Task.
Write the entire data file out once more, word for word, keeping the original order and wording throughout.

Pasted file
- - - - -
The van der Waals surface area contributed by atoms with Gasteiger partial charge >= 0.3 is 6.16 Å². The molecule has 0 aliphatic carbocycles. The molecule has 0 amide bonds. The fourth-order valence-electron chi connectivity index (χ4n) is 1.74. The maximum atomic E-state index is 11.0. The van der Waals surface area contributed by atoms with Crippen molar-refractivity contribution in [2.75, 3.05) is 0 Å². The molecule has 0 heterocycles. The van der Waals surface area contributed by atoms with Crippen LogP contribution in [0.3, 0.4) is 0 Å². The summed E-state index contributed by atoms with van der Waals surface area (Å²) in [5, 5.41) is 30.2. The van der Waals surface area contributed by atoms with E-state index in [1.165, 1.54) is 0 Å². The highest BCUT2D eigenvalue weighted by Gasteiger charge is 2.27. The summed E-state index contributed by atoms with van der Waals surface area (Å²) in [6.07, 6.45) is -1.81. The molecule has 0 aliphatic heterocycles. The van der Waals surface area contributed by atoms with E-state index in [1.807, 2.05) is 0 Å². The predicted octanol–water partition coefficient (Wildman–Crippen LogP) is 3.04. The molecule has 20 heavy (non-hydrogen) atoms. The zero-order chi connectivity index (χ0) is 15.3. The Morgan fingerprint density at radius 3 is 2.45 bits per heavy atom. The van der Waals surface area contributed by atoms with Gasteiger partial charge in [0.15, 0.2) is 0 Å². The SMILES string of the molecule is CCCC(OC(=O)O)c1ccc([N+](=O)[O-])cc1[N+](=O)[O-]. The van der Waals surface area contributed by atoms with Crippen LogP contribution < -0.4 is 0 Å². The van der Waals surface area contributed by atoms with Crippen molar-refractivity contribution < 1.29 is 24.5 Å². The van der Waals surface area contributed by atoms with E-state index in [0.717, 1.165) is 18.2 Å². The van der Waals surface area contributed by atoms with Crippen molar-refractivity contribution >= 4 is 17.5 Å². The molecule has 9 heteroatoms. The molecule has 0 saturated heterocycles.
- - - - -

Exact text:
The van der Waals surface area contributed by atoms with Gasteiger partial charge >= 0.3 is 6.16 Å². The molecule has 0 aliphatic carbocycles. The molecule has 0 amide bonds. The fourth-order valence-electron chi connectivity index (χ4n) is 1.74. The maximum atomic E-state index is 11.0. The van der Waals surface area contributed by atoms with Crippen molar-refractivity contribution in [2.75, 3.05) is 0 Å². The molecule has 0 heterocycles. The van der Waals surface area contributed by atoms with Crippen LogP contribution in [0.3, 0.4) is 0 Å². The summed E-state index contributed by atoms with van der Waals surface area (Å²) in [5, 5.41) is 30.2. The van der Waals surface area contributed by atoms with E-state index in [1.165, 1.54) is 0 Å². The highest BCUT2D eigenvalue weighted by Gasteiger charge is 2.27. The summed E-state index contributed by atoms with van der Waals surface area (Å²) in [6.07, 6.45) is -1.81. The molecule has 0 aliphatic heterocycles. The van der Waals surface area contributed by atoms with E-state index in [1.807, 2.05) is 0 Å². The predicted octanol–water partition coefficient (Wildman–Crippen LogP) is 3.04. The molecule has 20 heavy (non-hydrogen) atoms. The zero-order chi connectivity index (χ0) is 15.3. The Morgan fingerprint density at radius 3 is 2.45 bits per heavy atom. The van der Waals surface area contributed by atoms with Gasteiger partial charge in [0.15, 0.2) is 0 Å². The SMILES string of the molecule is CCCC(OC(=O)O)c1ccc([N+](=O)[O-])cc1[N+](=O)[O-]. The van der Waals surface area contributed by atoms with Crippen LogP contribution < -0.4 is 0 Å². The van der Waals surface area contributed by atoms with Crippen molar-refractivity contribution < 1.29 is 24.5 Å². The van der Waals surface area contributed by atoms with E-state index in [0.717, 1.165) is 18.2 Å². The van der Waals surface area contributed by atoms with Crippen molar-refractivity contribution >= 4 is 17.5 Å². The molecule has 9 heteroatoms. The molecule has 0 saturated heterocycles.